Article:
The folks at the Associated Press have a lot of egg on their faces Sunday.
Politico hours ago released a Bulletin Kill from the wire service withdrawing an article published earlier in the day with the inflammatory headline "Sen. Paul: Voters Want to Round Up Immigrants":
WASHINGTON (AP) - The Associated Press has withdrawn its story about Sen. Rand Paul, R-Ky., saying he sees some in the (sic) his party favoring a 2016 presidential candidate with an immigration policy that would "round up people ... and send them back to Mexico." That quote was in the transcript of "Fox News Sunday" that was distributed after Paul's interview on the show. A subsequent Associated Press review of an audio recording of the show determined that the transcript had dropped the word "don't" from that quote, and Paul actually said, "They don't want somebody who wants to round people up, put them in camps and send them back to Mexico."
The piece still currently available at numerous websites including Philly.com reads:
A Republican senator says he sees some in his party favoring a 2016 presidential candidate with an immigration policy that would "round people up ... and send them back to Mexico." [...]
Paul says people want a party that's "less aggressive on foreign policy" and drug laws. Paul says he sees voters wanting, quote, "somebody who wants to round people up, put in camps and send them back to Mexico."
Now in fairness to the AP, the transcript still available at FoxNews.com does indeed read:
PAUL: I think people want a party that's a little bit less aggressive on foreign policy, still believes in a strong national defense but less aggressive. They want -- the young people want politicians who don't want them in jail for 20 years for a nonviolent drug position charge. So, they want a little bit different phase. I think people want a little different phase on immigration frankly. They want someone somebody who wants to round people up, put in camps and send them back to Mexico.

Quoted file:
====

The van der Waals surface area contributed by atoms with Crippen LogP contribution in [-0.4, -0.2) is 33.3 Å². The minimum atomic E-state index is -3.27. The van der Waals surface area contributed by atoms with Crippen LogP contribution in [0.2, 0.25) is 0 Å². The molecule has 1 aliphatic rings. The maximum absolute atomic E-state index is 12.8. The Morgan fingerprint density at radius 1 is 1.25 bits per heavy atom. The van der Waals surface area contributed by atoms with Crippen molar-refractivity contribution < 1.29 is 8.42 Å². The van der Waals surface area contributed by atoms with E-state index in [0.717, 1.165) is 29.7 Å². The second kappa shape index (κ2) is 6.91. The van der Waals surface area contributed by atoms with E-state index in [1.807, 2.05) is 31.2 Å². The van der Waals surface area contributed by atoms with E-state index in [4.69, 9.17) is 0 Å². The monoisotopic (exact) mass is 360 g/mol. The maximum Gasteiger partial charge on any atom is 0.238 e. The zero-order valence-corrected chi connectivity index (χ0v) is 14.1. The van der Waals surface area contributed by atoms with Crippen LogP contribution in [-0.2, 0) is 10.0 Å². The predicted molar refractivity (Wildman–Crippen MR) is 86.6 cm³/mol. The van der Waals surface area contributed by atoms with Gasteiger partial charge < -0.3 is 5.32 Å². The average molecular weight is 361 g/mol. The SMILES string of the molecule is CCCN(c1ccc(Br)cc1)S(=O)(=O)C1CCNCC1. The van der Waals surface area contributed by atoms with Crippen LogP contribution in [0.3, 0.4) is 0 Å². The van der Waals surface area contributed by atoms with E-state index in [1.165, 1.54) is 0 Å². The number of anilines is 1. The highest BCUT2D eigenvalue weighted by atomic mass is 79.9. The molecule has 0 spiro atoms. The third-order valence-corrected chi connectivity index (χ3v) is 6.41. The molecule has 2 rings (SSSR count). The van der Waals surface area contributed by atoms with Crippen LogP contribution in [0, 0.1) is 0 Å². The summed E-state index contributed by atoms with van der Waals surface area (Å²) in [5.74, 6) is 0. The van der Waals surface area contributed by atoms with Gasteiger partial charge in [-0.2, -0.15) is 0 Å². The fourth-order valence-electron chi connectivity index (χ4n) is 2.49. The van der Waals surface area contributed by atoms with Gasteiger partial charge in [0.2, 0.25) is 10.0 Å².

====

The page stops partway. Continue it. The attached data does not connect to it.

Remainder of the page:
However, shouldn't it be someone's responsibility at the nation's leading wire service to crosscheck the accuracy of such transcripts especially given the disclaimer at the top of the page:
The following is a rush transcript of the February 17, 2013, edition of "Fox News Sunday With Chris Wallace." This copy may not be in its final form and may be updated.
We in the business are quite aware that these transcripts from all the television news agencies are rushed and often contain numerous errors.
That anyone at the AP doesn't, and/or that someone would run with this story without checking the accuracy especially given the absurdity of the erroneously transcribed statement is ridiculous.
Unfortunately as Doug Powers observed over at MichelleMalkin.com, despite the kill bulletin, this story is already all over the internet. Unless every news organization that reported it issues a retraction, it's going to remain out there as another charge against a Tea Party senator already despised by the media.
Of course, the obligatory question is would the AP have run with this story without a crosscheck of the audio or video if Barack Obama or Joe Biden were the speaker?
Yes, that's a rhetorical question.